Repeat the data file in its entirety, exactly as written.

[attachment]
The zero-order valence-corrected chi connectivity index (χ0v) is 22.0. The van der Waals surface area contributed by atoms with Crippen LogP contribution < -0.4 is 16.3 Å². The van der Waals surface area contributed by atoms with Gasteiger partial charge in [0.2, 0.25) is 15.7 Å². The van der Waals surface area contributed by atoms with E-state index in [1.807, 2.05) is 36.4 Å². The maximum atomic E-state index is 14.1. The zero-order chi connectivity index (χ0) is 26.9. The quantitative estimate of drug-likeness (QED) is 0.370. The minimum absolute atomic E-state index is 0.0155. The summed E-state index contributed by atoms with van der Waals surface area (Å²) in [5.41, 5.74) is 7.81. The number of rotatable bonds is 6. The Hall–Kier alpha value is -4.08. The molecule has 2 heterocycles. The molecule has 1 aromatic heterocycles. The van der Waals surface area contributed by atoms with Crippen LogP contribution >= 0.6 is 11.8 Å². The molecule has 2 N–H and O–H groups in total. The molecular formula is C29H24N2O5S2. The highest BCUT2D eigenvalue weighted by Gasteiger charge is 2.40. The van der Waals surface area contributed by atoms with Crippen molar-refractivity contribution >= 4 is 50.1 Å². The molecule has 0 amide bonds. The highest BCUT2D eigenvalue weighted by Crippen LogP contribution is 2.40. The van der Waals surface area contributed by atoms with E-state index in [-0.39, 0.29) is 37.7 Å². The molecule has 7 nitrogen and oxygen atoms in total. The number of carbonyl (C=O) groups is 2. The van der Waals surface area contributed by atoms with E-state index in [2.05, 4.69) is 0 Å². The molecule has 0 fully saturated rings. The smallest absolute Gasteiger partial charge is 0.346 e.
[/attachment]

The zero-order valence-corrected chi connectivity index (χ0v) is 22.0. The van der Waals surface area contributed by atoms with Crippen LogP contribution < -0.4 is 16.3 Å². The van der Waals surface area contributed by atoms with Gasteiger partial charge in [0.2, 0.25) is 15.7 Å². The van der Waals surface area contributed by atoms with E-state index in [1.807, 2.05) is 36.4 Å². The maximum atomic E-state index is 14.1. The zero-order chi connectivity index (χ0) is 26.9. The quantitative estimate of drug-likeness (QED) is 0.370. The minimum absolute atomic E-state index is 0.0155. The summed E-state index contributed by atoms with van der Waals surface area (Å²) in [5.41, 5.74) is 7.81. The number of rotatable bonds is 6. The Hall–Kier alpha value is -4.08. The molecule has 2 heterocycles. The molecule has 1 aromatic heterocycles. The van der Waals surface area contributed by atoms with Crippen LogP contribution >= 0.6 is 11.8 Å². The molecule has 2 N–H and O–H groups in total. The molecular formula is C29H24N2O5S2. The highest BCUT2D eigenvalue weighted by Gasteiger charge is 2.40. The van der Waals surface area contributed by atoms with Crippen molar-refractivity contribution >= 4 is 50.1 Å². The molecule has 0 amide bonds. The highest BCUT2D eigenvalue weighted by Crippen LogP contribution is 2.40. The van der Waals surface area contributed by atoms with E-state index in [-0.39, 0.29) is 37.7 Å². The molecule has 7 nitrogen and oxygen atoms in total. The number of carbonyl (C=O) groups is 2. The van der Waals surface area contributed by atoms with E-state index in [2.05, 4.69) is 0 Å². The molecule has 0 fully saturated rings. The smallest absolute Gasteiger partial charge is 0.346 e.